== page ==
Indeed, in the absence of the premium FITs, then battery storage will be the way to go. And of course this is expected to start a fierce battle between the small and big retailers, as well as providers of energy management systems for residential use.

In an interesting conclusion, the IPART suggests that the Feed in Tariffs are irrelevant following the move by major retailers to offer complementary products including battery storage and power purchase agreements.

“These new products will make solar PV accessible to a broader range of customers, and make it possible for PV customers to use more of the electricity they generate to meet their own needs,” IPART says. “The structure of some of these products may mean that traditional feed-in tariffs become less relevant over time.”

Clearly, the issue of solar tariffs is very controversial in Australia. The networks—most of which are state owned, fiercely shield their revenues. Despite the fact that electron from one household with solar can travel a distance of a couple of metres to a neighbor, these networks still charge the same rate as transporting the same from one state to another.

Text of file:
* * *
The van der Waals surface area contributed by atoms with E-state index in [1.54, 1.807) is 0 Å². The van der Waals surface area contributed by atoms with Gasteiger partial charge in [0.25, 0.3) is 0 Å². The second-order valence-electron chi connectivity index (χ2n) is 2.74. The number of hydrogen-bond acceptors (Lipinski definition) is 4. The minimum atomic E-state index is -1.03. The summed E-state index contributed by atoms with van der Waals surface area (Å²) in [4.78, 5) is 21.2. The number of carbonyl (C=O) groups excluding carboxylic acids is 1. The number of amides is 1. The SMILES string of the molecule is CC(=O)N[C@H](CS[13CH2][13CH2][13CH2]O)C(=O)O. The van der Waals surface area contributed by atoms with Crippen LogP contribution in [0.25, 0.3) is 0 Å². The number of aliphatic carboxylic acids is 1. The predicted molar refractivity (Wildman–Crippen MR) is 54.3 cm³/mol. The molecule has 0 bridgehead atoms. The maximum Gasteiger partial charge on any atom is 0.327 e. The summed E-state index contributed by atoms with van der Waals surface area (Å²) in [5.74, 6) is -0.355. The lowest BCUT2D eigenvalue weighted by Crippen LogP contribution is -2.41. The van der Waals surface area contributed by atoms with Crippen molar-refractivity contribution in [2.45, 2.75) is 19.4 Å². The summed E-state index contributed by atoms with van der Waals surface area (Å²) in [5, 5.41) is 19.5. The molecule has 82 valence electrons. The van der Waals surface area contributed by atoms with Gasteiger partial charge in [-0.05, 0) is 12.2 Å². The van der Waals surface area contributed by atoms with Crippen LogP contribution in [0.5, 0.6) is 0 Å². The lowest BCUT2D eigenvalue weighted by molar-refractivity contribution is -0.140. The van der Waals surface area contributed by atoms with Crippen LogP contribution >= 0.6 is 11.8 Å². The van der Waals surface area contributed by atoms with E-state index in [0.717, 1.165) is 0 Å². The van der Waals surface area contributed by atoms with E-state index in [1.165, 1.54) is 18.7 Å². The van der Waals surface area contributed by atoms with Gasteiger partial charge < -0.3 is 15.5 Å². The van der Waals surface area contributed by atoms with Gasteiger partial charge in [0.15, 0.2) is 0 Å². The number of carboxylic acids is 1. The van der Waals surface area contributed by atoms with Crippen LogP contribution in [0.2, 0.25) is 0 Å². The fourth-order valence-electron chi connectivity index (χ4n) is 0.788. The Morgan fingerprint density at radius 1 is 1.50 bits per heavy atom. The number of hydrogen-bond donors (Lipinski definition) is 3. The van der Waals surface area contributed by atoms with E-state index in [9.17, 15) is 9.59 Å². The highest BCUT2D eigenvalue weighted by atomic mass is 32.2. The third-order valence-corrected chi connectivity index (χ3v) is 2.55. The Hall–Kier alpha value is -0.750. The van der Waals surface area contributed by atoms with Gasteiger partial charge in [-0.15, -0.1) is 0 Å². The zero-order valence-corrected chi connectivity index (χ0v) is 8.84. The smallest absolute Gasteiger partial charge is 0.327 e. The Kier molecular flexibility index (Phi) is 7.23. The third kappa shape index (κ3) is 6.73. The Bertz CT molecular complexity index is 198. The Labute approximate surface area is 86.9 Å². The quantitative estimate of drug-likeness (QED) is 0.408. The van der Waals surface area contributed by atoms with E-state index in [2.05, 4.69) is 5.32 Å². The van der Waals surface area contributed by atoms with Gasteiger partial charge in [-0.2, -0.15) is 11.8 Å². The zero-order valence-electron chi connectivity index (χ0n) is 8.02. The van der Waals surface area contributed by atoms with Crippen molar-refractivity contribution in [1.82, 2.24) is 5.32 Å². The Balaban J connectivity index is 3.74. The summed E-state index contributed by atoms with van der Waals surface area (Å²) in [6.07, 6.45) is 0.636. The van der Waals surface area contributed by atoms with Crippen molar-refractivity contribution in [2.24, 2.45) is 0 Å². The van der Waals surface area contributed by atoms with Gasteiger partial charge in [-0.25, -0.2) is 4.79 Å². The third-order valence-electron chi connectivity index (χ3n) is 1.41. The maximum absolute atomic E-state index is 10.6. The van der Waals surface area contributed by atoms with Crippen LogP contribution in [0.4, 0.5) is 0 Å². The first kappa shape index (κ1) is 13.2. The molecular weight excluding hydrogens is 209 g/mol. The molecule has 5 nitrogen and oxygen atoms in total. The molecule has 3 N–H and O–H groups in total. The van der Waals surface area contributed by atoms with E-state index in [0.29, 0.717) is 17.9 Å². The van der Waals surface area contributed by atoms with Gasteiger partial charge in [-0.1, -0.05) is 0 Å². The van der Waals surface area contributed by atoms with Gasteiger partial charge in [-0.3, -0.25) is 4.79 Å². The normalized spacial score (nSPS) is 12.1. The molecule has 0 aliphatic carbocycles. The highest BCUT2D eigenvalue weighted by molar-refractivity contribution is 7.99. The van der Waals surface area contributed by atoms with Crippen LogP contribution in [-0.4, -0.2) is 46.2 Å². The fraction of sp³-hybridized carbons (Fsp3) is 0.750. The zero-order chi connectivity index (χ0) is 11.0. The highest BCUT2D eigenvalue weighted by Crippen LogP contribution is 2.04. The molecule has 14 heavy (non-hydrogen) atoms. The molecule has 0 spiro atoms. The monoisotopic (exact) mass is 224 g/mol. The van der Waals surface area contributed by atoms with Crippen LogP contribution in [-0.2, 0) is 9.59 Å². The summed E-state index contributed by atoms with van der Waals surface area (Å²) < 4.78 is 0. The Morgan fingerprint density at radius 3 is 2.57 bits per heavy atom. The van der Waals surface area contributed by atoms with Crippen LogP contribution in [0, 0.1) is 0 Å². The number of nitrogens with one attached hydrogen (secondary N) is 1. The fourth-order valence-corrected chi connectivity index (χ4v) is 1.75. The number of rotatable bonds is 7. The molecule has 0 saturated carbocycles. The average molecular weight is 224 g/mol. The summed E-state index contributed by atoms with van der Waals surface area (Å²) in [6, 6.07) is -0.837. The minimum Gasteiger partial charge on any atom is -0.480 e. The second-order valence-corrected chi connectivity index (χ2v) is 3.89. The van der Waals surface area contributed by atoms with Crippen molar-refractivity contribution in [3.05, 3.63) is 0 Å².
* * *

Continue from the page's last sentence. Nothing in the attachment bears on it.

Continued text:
Obviously, this is an artificial structure since those costs only exist because they are contained in the regulators’ rules. Really, it’s not that costly to transfer electricity from one customer to another. Those electrons can easily flow to the neighboring consumer.

With the ability to make their own rules, retailers can pay 4.8c/kWh for any excess solar output imported from a consumer—only to sell it to the consumer’s neighbor for almost 10 times as much (46c/kWh) during the afternoon peaks.

No doubt, if a consumer could sell their excess solar energy on their own, it would only cost them the price of buying and connecting an extension cord through the fence. If you think safety issues might be a problem, effective solutions like virtual retail pricing for electricity (net metering) and micro grids are already in place to meet this need.